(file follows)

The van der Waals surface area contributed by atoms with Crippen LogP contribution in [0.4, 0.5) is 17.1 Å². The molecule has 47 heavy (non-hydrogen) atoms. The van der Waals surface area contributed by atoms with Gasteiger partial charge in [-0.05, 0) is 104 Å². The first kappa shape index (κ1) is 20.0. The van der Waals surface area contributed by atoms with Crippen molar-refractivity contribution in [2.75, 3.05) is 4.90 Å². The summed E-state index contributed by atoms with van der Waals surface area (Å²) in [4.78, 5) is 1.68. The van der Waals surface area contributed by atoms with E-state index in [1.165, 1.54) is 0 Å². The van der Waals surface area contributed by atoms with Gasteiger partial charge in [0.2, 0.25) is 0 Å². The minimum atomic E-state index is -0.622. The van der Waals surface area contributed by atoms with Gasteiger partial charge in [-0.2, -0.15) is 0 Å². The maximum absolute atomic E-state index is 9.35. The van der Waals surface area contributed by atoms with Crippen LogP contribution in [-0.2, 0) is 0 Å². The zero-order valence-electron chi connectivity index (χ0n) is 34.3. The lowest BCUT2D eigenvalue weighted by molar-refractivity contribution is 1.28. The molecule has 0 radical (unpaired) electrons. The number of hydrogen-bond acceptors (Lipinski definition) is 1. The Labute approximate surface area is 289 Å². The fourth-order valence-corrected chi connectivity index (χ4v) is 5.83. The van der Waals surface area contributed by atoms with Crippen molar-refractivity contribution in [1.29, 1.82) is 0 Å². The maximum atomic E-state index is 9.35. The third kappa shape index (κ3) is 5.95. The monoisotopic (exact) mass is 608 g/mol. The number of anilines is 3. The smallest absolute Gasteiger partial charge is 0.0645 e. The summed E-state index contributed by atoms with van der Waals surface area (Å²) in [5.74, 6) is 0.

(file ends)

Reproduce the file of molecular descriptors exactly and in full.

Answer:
The van der Waals surface area contributed by atoms with Crippen LogP contribution in [0.4, 0.5) is 17.1 Å². The molecule has 47 heavy (non-hydrogen) atoms. The van der Waals surface area contributed by atoms with Gasteiger partial charge in [-0.05, 0) is 104 Å². The first kappa shape index (κ1) is 20.0. The van der Waals surface area contributed by atoms with Crippen molar-refractivity contribution in [2.75, 3.05) is 4.90 Å². The summed E-state index contributed by atoms with van der Waals surface area (Å²) in [4.78, 5) is 1.68. The van der Waals surface area contributed by atoms with E-state index in [1.165, 1.54) is 0 Å². The van der Waals surface area contributed by atoms with Gasteiger partial charge in [0.2, 0.25) is 0 Å². The minimum atomic E-state index is -0.622. The van der Waals surface area contributed by atoms with Gasteiger partial charge in [-0.2, -0.15) is 0 Å². The maximum absolute atomic E-state index is 9.35. The van der Waals surface area contributed by atoms with Crippen LogP contribution in [-0.2, 0) is 0 Å². The zero-order valence-electron chi connectivity index (χ0n) is 34.3. The lowest BCUT2D eigenvalue weighted by molar-refractivity contribution is 1.28. The molecule has 0 radical (unpaired) electrons. The number of hydrogen-bond acceptors (Lipinski definition) is 1. The Labute approximate surface area is 289 Å². The fourth-order valence-corrected chi connectivity index (χ4v) is 5.83. The van der Waals surface area contributed by atoms with Crippen molar-refractivity contribution in [1.29, 1.82) is 0 Å². The maximum atomic E-state index is 9.35. The third kappa shape index (κ3) is 5.95. The monoisotopic (exact) mass is 608 g/mol. The number of anilines is 3. The smallest absolute Gasteiger partial charge is 0.0645 e. The summed E-state index contributed by atoms with van der Waals surface area (Å²) in [5.74, 6) is 0.